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Clarksville becomes first completely solar-powered city government in Arkansas

Daniel Breen
Clarksville's new solar array which was unveiled on Wednesday.

The opening of a new 2 megawatt solar power plant on Wednesday makes the city of Clarksville in western Arkansas the first in the state to power all of its governmental operations with solar energy.

This marks the city’s second solar power plant built through a partnership between the city-owned utility company and North Little Rock-based Scenic Hill Solar. John Lester, general manager of Clarksville Connected Utilities, says the idea to use solar power came from a contract the city had with an Oklahoma-based power company.

“They allowed us to build up to 7.3 megawatts of solar capacity as part of that agreement so we started looking at the economics of it, the economics worked, so we decided to do the first power plant and at that time it was the largest municipal power plant in the state of Arkansas,” Lester said.

The first 5 megawatt plant opened in 2018, and was an investment of roughly $10 million; about what the city would have spent for eight months’ worth of power from outside utility companies. The two plants combined produce enough energy to power all city government buildings.

Scenic Hill Solar CEO and former Arkansas Lt. Gov. Bill Halter says the city has embraced the project despite the up-front costs.

“This is a community that embraced the future and said, ‘We understand we’re taking a little bit of a risk here, we’re doing things unconventionally, but it's the right thing to do and it's paid off,’” Halter said. “They're going to save money, they're going to lock in a lower price of electricity for the next 35 years.”

Lester says the energy savings have freed up the city budget to address other infrastructure projects, like offering fiber optic high-speed internet service to the community nestled in the Ozark foothills.

“We've got about 4,500 households, business customers, and we're doing that fiber to the home project where we can deliver a gig worth of internet to anybody at any location for about $90 a month. So we're adding that utility to our existing utilities which is electric, water and wastewater,” Lester said. “Having that technology and then having a renewable portfolio is becoming more and more of interest when it comes to sustainability in corporate America, so we're hoping that it gets us on the radar for future jobs.”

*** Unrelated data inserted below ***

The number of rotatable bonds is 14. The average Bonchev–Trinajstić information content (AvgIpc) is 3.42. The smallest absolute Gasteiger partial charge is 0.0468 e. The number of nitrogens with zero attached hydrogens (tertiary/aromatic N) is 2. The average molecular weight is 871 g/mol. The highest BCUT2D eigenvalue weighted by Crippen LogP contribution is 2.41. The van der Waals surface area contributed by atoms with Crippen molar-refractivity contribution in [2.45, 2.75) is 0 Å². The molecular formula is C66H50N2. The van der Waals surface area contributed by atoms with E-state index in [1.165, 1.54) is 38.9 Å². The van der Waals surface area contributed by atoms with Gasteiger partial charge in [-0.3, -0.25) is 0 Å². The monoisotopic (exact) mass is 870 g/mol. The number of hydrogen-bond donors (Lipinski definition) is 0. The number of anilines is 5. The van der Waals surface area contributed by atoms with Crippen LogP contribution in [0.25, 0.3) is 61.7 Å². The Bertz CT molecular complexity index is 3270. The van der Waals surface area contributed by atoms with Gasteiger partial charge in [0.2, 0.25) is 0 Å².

Daniel Breen
Clarksville city officials and residents pose for a ribbon cutting ceremony at the city's new 2 megawatt solar power plant.

Halter says cost savings, coupled with the public boost Clarksville gets from its first-in-the-state status will offer $5 million in economic development opportunities to the small community of about 9,000. “These two power plants together are producing over 15 million kilowatt hours a year of electricity, and the market value of that is more than $1.5 million a year. And they'll be doing that for the next 35 years, so it's a real significant economic development benefit for Clarksville as well,” Halter said.

Halter says the two Clarksville plants are expected to reduce carbon emissions by over 300,000 metric tons over 30 years. Lester says the city is embracing being the first in the state to power its government through solar energy, but that it likely won’t be the last.

“There are enough projects worldwide for solar that it is real, and that the economics do work now. The reality of it is it’s not necessarily a brand-new technology, it’s just the production efficiencies have driven the cost down enough to really make it economical,” Lester said.

Scenic Hill Solar, has partnered with numerous Arkansas cities including Hot Springs, Forrest City and Stuttgart to provide solar power.

Daniel Breen is a Little Rock-based reporter, anchor and producer for KUAR.
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